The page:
What I Took Home – “BRUISES” With EP-Devices

This year’s AHA Scientific Sessions in Anaheim, CA provided the cardiology community with a number of important trials. Large clinical studies have the possibility to directly impact clinical practice. In the subspecialty of electrophysiology, there was an important trial with significant relevance to physicians who implant or provide perioperative care for patients with pacemakers/ defibrillators (“EP device procedures”).
A frequent dilemma which implanting physicians face is whether or not to suspend anticoagulation prior to insertion of an EP device. Suspension of anticoagulation raises the risk of stroke for many patients and this cannot be ignored. The obvious postoperative concern is the attendant risk of pocket hematoma which is not only a painful experience for the patient, but can also dramatically increase the risk of infection. The latter is considered a potentially disastrous complication with high morbidity and mortality. In 2013, Birnie et al published the results of BRUISE-CONTROL which was a randomized controlled trial with sought to determine outcomes between continued warfarin use, and suspension of warfarin while bridging with intravenous heparin at the time of surgical implant (NEJM 2013). The results were categorically in favor of continued warfarin use. With that study, patients in the uninterrupted oral anticoagulation arm had a marked reduction of postoperative pocket hematoma (3.5% -16%). For some time, many implanting physicians had observed the benefits of continued oral anticoagulation with warfarin during device implants, however the data from this trial provided validation of this practice.
In the past several years, a group of new oral anticoagulants have emerged (NOACs). While the pharmacological mechanisms vary (e.g. factor ten, direct thrombin inhibition) the clinical effects aim to provide systemic anticoagulation. These agents have increased in popularity as an alternative to warfarin. As experience with these agents (e..g. Apibixan, Rivaroxaban, Dabigatran) grew, a determination of their effects on device implants was needed and to ascertain their risk for postoperative hematoma formation. A new trial was launched: BRUISE CONTROL-2. The clinical question was to determine any difference in the development of a hematoma subsequent to a NOAC’s uninterrupted use versus suspension of the NOAC drug two days prior to the procedure. To further add complexity to the matter, only one of these medications has a commercially available reversal agent (dabigatran), hence there is a natural apprehension of performing a procedure under the influence of anticoagulant whose effects cannot be stopped. BRUISE CONTROL-2 presented by Dr David Birnie on 11/12/17.
Surprisingly, there was no difference in pocket hematoma formation (2.1% vs 2.1%). The study was terminated due to futility. The authors concluded that either approach is reasonable. Since the study was not blinded, one might question whether the implanting physicians modified their surgical approach and perhaps could have used different methods to curtail bleeding (e.g. the use of hemostatic or antithrombotic agents introduced into the pocket).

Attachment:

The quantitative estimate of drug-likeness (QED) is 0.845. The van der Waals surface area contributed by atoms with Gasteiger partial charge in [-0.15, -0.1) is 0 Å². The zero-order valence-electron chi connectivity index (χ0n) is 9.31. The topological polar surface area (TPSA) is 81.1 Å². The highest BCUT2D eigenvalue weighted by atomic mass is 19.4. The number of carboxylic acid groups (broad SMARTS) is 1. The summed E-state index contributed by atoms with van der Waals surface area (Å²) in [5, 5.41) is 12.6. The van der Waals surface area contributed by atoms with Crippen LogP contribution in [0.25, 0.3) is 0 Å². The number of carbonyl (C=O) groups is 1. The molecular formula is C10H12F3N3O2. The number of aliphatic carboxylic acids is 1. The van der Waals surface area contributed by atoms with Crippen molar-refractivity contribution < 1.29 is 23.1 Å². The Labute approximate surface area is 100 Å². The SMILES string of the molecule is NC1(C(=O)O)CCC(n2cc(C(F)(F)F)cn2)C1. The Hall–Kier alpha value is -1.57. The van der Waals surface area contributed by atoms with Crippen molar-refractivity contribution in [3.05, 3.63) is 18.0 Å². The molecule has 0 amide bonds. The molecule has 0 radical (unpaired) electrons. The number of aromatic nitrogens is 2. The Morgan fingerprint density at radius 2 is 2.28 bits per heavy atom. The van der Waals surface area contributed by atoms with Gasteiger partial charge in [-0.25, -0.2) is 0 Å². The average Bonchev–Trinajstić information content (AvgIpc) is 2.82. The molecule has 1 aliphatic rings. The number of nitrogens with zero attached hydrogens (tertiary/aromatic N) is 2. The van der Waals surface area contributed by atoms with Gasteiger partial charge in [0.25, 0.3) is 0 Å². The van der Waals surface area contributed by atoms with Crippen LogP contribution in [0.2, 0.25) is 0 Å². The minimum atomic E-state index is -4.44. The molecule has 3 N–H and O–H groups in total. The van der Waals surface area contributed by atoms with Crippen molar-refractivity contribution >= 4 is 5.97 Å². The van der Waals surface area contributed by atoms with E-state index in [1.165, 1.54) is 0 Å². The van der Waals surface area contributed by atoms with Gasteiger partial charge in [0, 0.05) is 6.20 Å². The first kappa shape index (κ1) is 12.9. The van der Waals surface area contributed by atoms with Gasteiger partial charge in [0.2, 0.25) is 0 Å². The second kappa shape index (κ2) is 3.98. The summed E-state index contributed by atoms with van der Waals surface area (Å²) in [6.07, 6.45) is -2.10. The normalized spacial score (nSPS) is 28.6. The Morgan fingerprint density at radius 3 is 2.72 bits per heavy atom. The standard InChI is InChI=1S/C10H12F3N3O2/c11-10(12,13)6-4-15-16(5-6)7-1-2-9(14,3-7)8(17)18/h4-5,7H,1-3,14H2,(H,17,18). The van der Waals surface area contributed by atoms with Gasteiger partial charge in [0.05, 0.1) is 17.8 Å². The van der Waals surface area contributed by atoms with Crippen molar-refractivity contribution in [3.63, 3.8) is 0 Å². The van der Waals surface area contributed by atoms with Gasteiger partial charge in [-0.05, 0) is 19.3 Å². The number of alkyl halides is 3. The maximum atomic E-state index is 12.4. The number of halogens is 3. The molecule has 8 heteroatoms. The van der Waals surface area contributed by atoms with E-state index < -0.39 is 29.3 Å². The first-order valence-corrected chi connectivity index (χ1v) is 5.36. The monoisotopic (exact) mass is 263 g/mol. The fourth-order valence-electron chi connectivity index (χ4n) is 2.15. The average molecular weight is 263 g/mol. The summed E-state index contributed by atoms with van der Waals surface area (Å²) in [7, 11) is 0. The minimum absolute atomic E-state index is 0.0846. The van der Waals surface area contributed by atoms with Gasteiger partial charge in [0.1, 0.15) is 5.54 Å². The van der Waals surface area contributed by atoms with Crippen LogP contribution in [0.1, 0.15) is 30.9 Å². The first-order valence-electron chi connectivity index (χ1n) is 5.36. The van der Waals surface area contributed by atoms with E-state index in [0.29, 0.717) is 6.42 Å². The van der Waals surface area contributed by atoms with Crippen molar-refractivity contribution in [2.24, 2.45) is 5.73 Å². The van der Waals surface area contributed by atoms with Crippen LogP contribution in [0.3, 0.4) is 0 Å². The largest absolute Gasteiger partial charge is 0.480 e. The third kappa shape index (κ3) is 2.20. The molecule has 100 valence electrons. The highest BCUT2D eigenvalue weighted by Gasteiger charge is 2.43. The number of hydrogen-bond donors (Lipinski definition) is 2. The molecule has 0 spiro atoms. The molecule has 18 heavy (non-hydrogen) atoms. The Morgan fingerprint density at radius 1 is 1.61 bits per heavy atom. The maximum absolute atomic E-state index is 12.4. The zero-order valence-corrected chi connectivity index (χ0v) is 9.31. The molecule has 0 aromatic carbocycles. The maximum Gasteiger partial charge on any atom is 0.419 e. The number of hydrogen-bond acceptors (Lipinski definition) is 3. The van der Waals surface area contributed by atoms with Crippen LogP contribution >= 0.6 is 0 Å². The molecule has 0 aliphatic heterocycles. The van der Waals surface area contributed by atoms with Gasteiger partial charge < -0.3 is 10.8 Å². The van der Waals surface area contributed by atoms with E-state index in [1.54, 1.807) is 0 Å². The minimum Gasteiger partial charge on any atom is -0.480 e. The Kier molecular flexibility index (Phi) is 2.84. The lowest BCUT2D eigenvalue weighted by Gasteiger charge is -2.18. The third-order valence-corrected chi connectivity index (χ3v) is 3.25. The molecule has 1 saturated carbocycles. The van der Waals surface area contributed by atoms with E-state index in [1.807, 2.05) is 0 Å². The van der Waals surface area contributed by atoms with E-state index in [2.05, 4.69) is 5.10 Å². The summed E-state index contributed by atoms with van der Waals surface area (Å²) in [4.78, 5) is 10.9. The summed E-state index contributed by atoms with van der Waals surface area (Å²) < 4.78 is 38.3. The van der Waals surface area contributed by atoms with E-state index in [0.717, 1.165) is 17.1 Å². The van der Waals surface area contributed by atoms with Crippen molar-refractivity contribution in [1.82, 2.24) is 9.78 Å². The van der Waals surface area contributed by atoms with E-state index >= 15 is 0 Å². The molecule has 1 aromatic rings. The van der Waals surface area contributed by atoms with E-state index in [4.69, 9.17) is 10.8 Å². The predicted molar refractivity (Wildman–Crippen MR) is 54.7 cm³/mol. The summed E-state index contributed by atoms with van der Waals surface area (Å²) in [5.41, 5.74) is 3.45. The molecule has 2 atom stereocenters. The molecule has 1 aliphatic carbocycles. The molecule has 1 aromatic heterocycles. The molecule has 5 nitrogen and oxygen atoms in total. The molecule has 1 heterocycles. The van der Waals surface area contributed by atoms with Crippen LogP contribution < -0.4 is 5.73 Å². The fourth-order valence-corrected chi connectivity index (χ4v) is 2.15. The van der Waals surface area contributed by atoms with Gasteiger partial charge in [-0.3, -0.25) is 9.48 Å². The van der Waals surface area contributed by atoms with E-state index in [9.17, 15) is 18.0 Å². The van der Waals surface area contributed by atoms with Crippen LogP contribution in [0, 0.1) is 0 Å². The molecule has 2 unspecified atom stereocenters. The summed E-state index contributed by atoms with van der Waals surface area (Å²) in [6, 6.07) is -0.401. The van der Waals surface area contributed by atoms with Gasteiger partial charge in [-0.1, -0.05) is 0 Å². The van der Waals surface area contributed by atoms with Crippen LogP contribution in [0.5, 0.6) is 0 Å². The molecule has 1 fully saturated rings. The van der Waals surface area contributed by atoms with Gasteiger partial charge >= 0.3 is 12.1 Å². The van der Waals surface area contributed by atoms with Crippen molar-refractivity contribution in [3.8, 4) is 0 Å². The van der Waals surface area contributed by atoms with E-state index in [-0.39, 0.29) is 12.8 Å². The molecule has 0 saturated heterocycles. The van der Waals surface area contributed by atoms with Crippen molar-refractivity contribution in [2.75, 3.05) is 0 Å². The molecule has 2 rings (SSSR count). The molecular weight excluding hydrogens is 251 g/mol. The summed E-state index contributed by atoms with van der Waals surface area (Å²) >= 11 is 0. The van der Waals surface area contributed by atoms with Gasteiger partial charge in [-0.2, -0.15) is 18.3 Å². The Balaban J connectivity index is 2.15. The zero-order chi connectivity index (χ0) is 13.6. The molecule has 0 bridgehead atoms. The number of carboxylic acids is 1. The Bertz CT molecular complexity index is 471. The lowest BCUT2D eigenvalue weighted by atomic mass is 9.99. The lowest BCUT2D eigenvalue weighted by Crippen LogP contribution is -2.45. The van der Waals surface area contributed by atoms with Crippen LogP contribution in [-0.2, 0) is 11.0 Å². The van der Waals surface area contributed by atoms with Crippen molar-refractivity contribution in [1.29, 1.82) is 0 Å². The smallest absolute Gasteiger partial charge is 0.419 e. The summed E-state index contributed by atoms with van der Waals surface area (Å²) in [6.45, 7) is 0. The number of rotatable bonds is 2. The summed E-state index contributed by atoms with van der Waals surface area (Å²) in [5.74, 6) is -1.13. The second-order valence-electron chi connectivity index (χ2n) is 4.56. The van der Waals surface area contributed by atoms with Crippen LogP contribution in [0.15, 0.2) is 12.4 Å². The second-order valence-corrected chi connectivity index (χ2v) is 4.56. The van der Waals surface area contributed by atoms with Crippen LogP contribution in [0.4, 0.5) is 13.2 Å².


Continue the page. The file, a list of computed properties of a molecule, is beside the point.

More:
Overall, there was a low complication rate. A size categorization of the incisional hematomas would be helpful as well: a large tension-creating hematoma clearly does not have the same clinical impact as mild swelling. In my opinion the results further validate the safety of NOAC use perioperatively. A subanalysis of how the individual agents performed would be helpful to further elucidate whether there exists a drug superiority, or better yet a BRUISE CONTROL-3 could help address this.

Christian Perzanowski Headshot

Christian Perzanowski is an electrophysiologist in Tampa, FL. His main interests are in ablation techniques for atrial fibrillation and device therapy for congestive heart failure.


Tardiness Of Science Leads To Public Skepticism

Man with heart surgery scar

AHA17 introduced the new and controversial blood pressure measurement guidelines during its annual conference in Anaheim, CA, raising skepticism among the masses. However, before I get into what the new recommendations are, let’s review how blood pressure measurements were initially established. Historically, over the last century blood pressure was unstudied by the scientific and clinical communities. The realization of the importance of blood pressure to health was first observed over 4,000 years ago by Huang-Ti, the yellow Emperor of China, with the discovery that people who ate too much salt had “harder” pulses and subsequently suffered from more strokes. Precise blood pressure measurements did not come about until Samuel Siegfried Ritter von Basch developed the sphygmomanometer for clinical use in 1880. The concept of hypertension, previously termed hyperpiesia, did not make an appearance until 1896 with the introduction of auscultating Korotkoff sounds (the sounds heard through the stethoscope when the artery is occluded by the sphygmomanometer and pressure released slowly). Having this new technology revolutionized the means of measuring blood pressure.